Heritage Guide to The Geelong College

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MacFARLAND, Sir John Henry (1851-1935)

MacFARLAND, Sir John Henry (1851-1935)

Educationist, Churchman, Donor and Council Member, Sir John McFarland was a foundation member of the College Council from 1908 to 1935. He was widely known as Master of Ormond College and Chancellor of the University of Melbourne. John MacFarland originated from a very religious family. He was the eldest son of John MacFarland, a draper in Omagh, County Tyrone, Ireland and his wife Margaret Jane Henry. Her father William Henry was a renowned minister of a dissenting church. John was educated at the Royal Academical Institution, Belfast before moving to Queen’s College from which he graduated with an MA in 1872. He proceeded to Cambridge, graduating MA in mathematics in 1879. He took up teaching and was appointed to the Repton School in Foremark, Derbyshire - a school originally established in 1557. At Repton, he demonstrated the innovative teaching skills and charming oratory which were later to create his reputation in Melbourne.

Sir John McFarland.

Sir John McFarland.

In 1881, he took up the position of Master of Ormond College supported by such Presbyterian luminaries of the time as Francis Ormond and Dr Alexander Morrison of Scotch College, Melbourne. In 1886 he was appointed to the University Council and began an influential career leading the direction and development of the university and building contacts with a network of leading educationists many of whom had associations with the Geelong College. These included Theodore Fink who chaired the royal commission into technical education from 1899 to1891 and Frank Tate, who eventually became the first Director of State Education. In 1910, MacFarland became University Vice-Chancellor and several years after, resigned in 1913 as Master of Ormond College.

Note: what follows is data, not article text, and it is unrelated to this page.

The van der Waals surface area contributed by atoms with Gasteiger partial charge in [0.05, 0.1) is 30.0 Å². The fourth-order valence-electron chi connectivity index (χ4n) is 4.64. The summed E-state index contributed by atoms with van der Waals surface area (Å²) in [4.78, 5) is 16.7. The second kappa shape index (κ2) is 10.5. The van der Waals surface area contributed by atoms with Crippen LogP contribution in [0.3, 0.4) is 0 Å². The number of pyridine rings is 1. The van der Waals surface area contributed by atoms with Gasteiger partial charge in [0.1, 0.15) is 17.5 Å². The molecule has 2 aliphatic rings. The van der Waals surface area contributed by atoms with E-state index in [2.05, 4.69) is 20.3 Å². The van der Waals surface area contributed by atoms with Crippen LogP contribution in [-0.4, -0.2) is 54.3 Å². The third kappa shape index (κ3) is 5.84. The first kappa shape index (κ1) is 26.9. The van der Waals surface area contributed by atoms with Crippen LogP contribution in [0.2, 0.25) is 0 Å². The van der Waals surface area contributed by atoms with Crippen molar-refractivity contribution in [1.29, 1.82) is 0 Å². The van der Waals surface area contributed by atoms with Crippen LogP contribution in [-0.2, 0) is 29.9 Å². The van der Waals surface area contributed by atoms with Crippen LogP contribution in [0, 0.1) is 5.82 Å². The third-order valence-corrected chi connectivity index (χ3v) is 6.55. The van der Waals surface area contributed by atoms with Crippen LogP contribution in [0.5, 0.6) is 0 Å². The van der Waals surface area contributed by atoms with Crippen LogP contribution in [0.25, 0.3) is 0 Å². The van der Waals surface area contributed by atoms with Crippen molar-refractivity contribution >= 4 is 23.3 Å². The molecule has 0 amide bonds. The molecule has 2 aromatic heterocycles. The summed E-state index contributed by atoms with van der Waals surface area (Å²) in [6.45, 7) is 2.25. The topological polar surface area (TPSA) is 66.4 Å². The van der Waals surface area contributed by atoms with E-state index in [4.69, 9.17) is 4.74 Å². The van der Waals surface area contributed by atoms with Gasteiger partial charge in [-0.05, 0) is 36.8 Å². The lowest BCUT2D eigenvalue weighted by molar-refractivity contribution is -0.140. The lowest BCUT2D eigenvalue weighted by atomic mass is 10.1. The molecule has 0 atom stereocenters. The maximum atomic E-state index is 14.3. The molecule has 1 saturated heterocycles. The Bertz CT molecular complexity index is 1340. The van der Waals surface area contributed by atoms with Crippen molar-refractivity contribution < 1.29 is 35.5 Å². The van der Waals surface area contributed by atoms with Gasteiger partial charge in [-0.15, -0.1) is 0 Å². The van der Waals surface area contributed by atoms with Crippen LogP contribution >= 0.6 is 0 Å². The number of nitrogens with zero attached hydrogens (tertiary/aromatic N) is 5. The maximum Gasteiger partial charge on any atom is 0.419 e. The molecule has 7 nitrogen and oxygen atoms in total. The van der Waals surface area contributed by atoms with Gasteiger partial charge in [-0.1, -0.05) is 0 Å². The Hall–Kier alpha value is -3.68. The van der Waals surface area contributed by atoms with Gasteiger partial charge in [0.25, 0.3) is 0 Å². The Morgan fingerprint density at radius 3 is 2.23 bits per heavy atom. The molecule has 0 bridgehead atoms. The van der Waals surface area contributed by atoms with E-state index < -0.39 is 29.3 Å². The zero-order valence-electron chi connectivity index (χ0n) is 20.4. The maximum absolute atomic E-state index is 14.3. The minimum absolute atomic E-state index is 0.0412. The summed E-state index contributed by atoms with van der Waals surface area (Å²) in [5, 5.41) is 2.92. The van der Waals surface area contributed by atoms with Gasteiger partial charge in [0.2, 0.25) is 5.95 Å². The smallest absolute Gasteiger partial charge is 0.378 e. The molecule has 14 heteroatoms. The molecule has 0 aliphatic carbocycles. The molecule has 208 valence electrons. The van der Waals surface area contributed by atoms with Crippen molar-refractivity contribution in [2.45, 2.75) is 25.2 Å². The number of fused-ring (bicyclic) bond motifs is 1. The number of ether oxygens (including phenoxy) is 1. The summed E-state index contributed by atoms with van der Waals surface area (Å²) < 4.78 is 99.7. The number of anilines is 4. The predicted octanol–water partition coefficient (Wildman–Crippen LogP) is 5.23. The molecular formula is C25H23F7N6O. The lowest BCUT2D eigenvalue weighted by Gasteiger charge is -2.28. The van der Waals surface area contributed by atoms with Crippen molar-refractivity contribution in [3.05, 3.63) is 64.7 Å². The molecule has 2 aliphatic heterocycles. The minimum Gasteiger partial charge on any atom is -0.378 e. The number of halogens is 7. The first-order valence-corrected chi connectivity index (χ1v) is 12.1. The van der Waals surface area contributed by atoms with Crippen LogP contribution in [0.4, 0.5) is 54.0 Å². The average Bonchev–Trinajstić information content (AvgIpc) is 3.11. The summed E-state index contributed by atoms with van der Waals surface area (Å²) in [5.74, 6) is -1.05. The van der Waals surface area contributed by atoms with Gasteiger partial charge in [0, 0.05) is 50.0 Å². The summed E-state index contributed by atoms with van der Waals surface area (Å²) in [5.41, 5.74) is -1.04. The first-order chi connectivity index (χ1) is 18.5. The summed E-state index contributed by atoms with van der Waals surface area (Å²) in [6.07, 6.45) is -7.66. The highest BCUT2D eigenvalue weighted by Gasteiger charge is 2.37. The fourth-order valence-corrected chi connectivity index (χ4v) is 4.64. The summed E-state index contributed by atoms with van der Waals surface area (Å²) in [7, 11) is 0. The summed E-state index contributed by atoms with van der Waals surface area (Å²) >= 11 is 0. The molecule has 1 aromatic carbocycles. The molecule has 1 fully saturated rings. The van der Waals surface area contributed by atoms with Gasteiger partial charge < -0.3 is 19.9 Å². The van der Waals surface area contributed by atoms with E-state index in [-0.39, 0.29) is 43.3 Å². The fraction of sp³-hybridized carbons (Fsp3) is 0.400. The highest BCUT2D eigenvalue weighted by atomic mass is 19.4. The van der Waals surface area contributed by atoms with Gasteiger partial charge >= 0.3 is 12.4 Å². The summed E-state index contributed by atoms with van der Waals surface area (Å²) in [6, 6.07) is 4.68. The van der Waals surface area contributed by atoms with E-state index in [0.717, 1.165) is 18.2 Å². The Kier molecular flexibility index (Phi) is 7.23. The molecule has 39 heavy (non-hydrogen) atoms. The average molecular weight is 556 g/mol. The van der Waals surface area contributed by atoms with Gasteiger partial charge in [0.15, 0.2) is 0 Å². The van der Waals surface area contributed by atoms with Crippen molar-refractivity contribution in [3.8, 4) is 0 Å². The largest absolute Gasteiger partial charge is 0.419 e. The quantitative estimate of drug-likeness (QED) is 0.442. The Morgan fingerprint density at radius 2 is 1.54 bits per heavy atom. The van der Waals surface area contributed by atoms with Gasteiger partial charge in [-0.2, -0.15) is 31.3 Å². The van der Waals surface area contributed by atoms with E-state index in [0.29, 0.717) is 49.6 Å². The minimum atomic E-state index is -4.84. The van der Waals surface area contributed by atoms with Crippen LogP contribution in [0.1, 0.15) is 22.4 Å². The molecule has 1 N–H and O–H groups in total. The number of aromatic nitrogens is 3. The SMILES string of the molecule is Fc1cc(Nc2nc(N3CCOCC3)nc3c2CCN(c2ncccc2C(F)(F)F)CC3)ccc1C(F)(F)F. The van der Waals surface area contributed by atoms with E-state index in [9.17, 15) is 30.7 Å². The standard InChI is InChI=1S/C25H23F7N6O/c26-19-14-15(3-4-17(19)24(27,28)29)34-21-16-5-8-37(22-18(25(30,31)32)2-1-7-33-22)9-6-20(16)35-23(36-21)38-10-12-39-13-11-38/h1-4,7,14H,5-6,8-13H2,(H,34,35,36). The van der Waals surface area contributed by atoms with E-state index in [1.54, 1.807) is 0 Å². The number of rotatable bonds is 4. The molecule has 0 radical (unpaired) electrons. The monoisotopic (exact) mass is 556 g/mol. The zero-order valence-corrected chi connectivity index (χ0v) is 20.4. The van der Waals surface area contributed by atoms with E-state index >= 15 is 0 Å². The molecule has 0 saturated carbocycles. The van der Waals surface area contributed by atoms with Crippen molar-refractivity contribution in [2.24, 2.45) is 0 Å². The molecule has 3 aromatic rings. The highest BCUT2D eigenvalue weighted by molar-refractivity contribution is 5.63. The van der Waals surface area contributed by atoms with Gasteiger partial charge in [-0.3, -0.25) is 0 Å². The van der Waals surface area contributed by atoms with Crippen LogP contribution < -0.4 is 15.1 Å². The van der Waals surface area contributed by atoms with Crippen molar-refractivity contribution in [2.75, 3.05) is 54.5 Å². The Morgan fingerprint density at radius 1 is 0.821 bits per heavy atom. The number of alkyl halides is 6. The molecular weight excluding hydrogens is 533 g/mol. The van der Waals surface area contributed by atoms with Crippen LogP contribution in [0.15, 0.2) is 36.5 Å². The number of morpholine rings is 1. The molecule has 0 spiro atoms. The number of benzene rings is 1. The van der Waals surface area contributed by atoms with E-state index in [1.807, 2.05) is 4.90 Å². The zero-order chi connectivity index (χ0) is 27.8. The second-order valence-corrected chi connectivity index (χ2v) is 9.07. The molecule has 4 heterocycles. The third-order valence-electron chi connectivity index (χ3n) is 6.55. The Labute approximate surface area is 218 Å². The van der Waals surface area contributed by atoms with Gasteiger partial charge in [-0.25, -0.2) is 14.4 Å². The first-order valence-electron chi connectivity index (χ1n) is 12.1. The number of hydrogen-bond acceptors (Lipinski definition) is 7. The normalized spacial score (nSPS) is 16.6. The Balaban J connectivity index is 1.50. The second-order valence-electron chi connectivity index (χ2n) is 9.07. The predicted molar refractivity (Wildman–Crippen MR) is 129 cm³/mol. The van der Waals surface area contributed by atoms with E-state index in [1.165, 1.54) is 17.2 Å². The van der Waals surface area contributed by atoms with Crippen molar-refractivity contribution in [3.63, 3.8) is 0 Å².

During this period he was intensively involved with the Presbyterian Church. He was manager of Scots Church from 1892, a member of the Councils of Scotch College, Melbourne and the Presbyterian Ladies College and took a leading role as a layman in church affairs. In 1908, he became a foundation member of the newly formed Geelong College Council, a position he held until his death in 1935. In 1918 MacFarland became University Chancellor presiding over a considerable expansion of the University. His financial astuteness and administrative capacity won him many supporters and, in later life, he also became chairman of the National Mutual Life Association and a director of the Trustees Executors & Agency Co Ltd. In 1921, he opened the Geelong College Preparatory School.

MacFarland was a benevolent distributor of his own money during his life and on his death, left the bulk of his estate to the Presbyterian Church. It was in 1935, as a direct response to MacFarland’s bequest, that the southern wing of the School and the first stage of the cloisters were constructed. A plaque near the Staff Common Room marks his bequest. John MacFarland’s brother R A H MacFarland was, in 1914, the head of Campbell College, Belfast and the association between the two schools which led to exchanging of flags in 1914 and the gift of the leadlight windows of the Dining Hall emerged from the MacFarland relationship.

Sources: Pegasus September 1935 pp 7-9.
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